Review: Lomography Belair X 6-12 Camera (Part 3)

So far this review has focused on the Belair’s features and how it handles, but of course it’s the results that matter most. This is where the rubber meets the road, or to put it in photographic terms, where the photons meet the emulsion. It doesn’t take much to see that all the features, attractive pricing, and marketing hype don’t amount to a hill of beans if the resulting photos aren’t good.

But what exactly is “good?” That’s mostly up to you.  To help you figure out if the Belair is  good enough, I’ve assembled a series of test photos.  These were all captured with the camera mounted on a tripod and the lens set to infinity focus. (The subject was actually about 20 meters away, which even at f/8 should easily be in sharp focus.)  I used Fuji Acros 100 film, which I developed, scanned, and then processed in Photoshop. An identical, small amount of sharpening was applied to each frame to compensate for the fuzziness introduced in the scanning process. The photos shot at f/16 required additional contrast adjustment to bring their tonal range into line with the f/8 images. (This was to compensate for an underexposure problem with the f/16 shots, the cause of which I’m still investigating.) Otherwise, what you see is what I got.

As noted previously, both Belair lenses have plastic optics.  This doesn’t preclude good results, but it does limit an optician’s design options. It’s a bit like asking a chef to make a sophisticated dish with a pantry stocked only with a few basic ingredients. You’re unlikely to find a gourmet treat on your plate,  but you still might end up with something eatable.

So with those preliminaries and caveats out of the way,  let’s have a look.

Full frame; 58mm at f/8.

Full frame; 58mm at f/16.

In the above examples, the  f/16 image is clearly better than the one shot at f/8. What’s striking, however, is how suddenly and precipitously the sharpness drops off.  Or, to look at it from a “glass half full” perspective, it’s noteworthy how much of the view is reasonably sharp.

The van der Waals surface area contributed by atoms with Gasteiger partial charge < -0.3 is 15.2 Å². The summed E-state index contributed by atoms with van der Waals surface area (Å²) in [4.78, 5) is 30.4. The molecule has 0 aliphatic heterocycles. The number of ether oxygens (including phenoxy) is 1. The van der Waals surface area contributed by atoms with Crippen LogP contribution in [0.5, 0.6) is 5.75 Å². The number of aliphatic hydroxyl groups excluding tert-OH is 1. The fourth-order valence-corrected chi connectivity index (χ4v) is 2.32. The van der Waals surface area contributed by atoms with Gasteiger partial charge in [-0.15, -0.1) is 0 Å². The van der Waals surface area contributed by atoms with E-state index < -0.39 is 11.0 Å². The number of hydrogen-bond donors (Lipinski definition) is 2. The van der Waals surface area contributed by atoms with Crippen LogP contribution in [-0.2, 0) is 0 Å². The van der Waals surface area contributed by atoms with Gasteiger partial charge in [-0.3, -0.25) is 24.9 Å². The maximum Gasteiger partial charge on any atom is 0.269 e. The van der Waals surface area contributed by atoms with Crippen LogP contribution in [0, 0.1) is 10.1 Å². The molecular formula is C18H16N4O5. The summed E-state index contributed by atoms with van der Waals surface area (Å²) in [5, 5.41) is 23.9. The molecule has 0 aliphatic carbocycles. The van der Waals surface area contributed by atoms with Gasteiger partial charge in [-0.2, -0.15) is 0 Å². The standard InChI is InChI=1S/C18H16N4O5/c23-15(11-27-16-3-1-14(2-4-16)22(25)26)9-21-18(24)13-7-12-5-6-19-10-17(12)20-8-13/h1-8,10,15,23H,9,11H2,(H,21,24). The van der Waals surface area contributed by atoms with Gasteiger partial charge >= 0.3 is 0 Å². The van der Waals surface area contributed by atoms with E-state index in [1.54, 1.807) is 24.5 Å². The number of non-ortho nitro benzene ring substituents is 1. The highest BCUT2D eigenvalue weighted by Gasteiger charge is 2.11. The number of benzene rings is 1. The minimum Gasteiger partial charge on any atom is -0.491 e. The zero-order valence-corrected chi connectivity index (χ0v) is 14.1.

Full frame; 90mm at f/8.

Full frame; 90mm at f/16.

With the 90mm lens, f/16 is again clearly better than f/8, and the images have  significantly better image fidelity overall than the ones captured with the 58mm lens.

In the next series, we’ll look at a close-up crop taken from the upper left corner of each of the previous 6×12 photos.  These more clearly show the nature and extent of the image breakdown.

Upper left corner; 58mm at f/8.

Upper left corner; 58mm at f/16.

Upper left corner; 90mm at f/8.

Upper left corner; 90mm lens at f/16.

These crops represent the worst-case scenarios for each lens.  No surprises here really — the 58mm doesn’t look very good at the extremes of the 6×12 frame, but the 90mm at f/16 holds up reasonably well. The edge of a 6×9 image would correspond to the far right side of these crops.

The next series illustrates how each lens would perform if the 6×6 mask were used. These would be the “best case” in terms of image quality since only  the sharp, central region of each lens’s focal plane is utilized.